In Pakistan, a new generation of activists has emerged from the shadows of 9/11, subsequent wave of wars and atrocities, and the Lawyers’ Movement of 2007.

Progressive in beliefs, liberal in ideas, politically conscious, averse to religious fundamentalism; they are often mocked as ‘liberal fascists’, ‘mombatti mafia’, and ‘anti-state seculars’.

Outnumbered by their opponents, they have managed to keep the debates about modernity, place of religion in the public sphere, role of state in combating terrorism, and widespread misogyny in the society alive on social-media and have significantly influenced public discourse in the last few years.

La poésie est dans la rue – Poetry is in the streets – was a slogan raised by revolutionary students during the May 1968 revolt in Paris. The people of the Subcontinent have always spoken against power, corruption and injustices through poetry, and the gallant tradition of the poem has been passed down to our generation in the same undaunted spirit for which it is famous. Kafir Kafir is one such poem, and it was written by Salman Haider.

Salman Haider is missing since Friday night. He is an academic, a poet, and a human rights activist. Above all, he is a kind soul, restless and perturbed by the state of our society.

He could be heard and read at any occasion. From Shia killings to the APS massacre, from attacks on the Hazara community to the plight of missing persons in Balochistan, he was the voice of the voiceless, the armour of the defenceless. He was a rare voice of resistance marching through the barricades, tearing apart heaps of lies. He expressed the anger, concern, and all the other feelings that made us stand in solidarity with the oppressed.

There is something fundamentally wrong when open incitement to violence is permitted but sane voices are not tolerated. That we had to switch from hashtag #ArrestAbdulAziz to #RecoverSalmanHaider speaks volumes about the resolve of the state to root out terrorism.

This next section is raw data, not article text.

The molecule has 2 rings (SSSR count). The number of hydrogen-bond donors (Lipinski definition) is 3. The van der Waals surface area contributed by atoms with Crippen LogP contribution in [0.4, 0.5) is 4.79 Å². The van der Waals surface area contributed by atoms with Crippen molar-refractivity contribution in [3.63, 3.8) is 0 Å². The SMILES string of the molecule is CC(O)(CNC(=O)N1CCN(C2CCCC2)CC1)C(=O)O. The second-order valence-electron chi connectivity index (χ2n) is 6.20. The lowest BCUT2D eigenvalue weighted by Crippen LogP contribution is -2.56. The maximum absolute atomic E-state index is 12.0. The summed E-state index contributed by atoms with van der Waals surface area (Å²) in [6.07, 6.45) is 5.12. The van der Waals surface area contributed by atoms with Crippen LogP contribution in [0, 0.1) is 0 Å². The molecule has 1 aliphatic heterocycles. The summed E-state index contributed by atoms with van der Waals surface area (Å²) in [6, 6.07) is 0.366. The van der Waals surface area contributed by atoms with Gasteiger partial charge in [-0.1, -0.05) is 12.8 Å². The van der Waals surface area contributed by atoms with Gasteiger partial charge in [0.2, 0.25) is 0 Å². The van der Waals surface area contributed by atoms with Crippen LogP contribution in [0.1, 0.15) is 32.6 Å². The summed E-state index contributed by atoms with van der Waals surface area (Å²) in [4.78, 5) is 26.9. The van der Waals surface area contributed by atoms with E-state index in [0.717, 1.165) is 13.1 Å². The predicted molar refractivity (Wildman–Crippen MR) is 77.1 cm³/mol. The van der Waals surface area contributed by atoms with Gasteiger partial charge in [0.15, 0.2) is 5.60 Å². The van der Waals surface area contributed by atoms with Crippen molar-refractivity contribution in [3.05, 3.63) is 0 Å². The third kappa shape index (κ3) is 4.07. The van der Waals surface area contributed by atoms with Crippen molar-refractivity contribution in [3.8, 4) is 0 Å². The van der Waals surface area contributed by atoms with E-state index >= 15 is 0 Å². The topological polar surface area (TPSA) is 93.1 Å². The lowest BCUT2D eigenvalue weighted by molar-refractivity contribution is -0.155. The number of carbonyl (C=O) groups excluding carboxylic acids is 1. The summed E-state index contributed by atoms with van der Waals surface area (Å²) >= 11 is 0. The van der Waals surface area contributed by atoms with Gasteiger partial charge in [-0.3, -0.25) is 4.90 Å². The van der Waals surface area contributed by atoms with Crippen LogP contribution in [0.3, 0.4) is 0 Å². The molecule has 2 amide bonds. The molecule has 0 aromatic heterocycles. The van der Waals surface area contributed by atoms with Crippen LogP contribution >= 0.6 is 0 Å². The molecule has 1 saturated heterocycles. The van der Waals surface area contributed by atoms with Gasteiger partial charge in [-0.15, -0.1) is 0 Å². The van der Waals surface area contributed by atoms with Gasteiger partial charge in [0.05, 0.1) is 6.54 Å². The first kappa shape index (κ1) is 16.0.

That a proscribed group holds rallies in the heart of the capital while an enlightened activist disappears from the same city points to the shortcomings of the government. And this is exactly what Salman Haider was most critical of.

When violence is tolerated and dissent is crushed, rest assured that it’s not the pen but the gun that would write the future.

That a man speaking up for missing persons would himself go missing one day is not that surprising after all.

Truth comes with a heavy price. There might not be many who chose to ignore the dangers, but the ones who do are not only related to each other in heart and mind, but are also joined by their comrades in prisons and torture cells.

When Khurram Zaki shouldered Sabeen Mehmud's coffin, he was probably aware that his time wasn't far away either.

When Salman Haider spoke up for the missing persons, he may have known that that could be viewed as crossing some lines.

Thus he wrote yet another poem that I will not dare translate:

Abhi mere doston ke dost laa-pata ho rahay hein
Phir merey doston ki baari hai
Aur uske baad main
Woh file banun ga
Jisey mera baap adalat le ker jaye ga…

By the time you read these lines, the reasons behind his mysterious disappearance might still be unclear, similar to the countless souls gone missing in recent years. There might still be deliberate confusion as to the real motives of the people who took him away. And if poetry is going to be a crime here, the poem shall resist and fight until the safe return of Salman Haider and others like him.


Are you an activist? Do you have something to say about the disappearance of Salman Haider? Share it with us at blog@dawn.com

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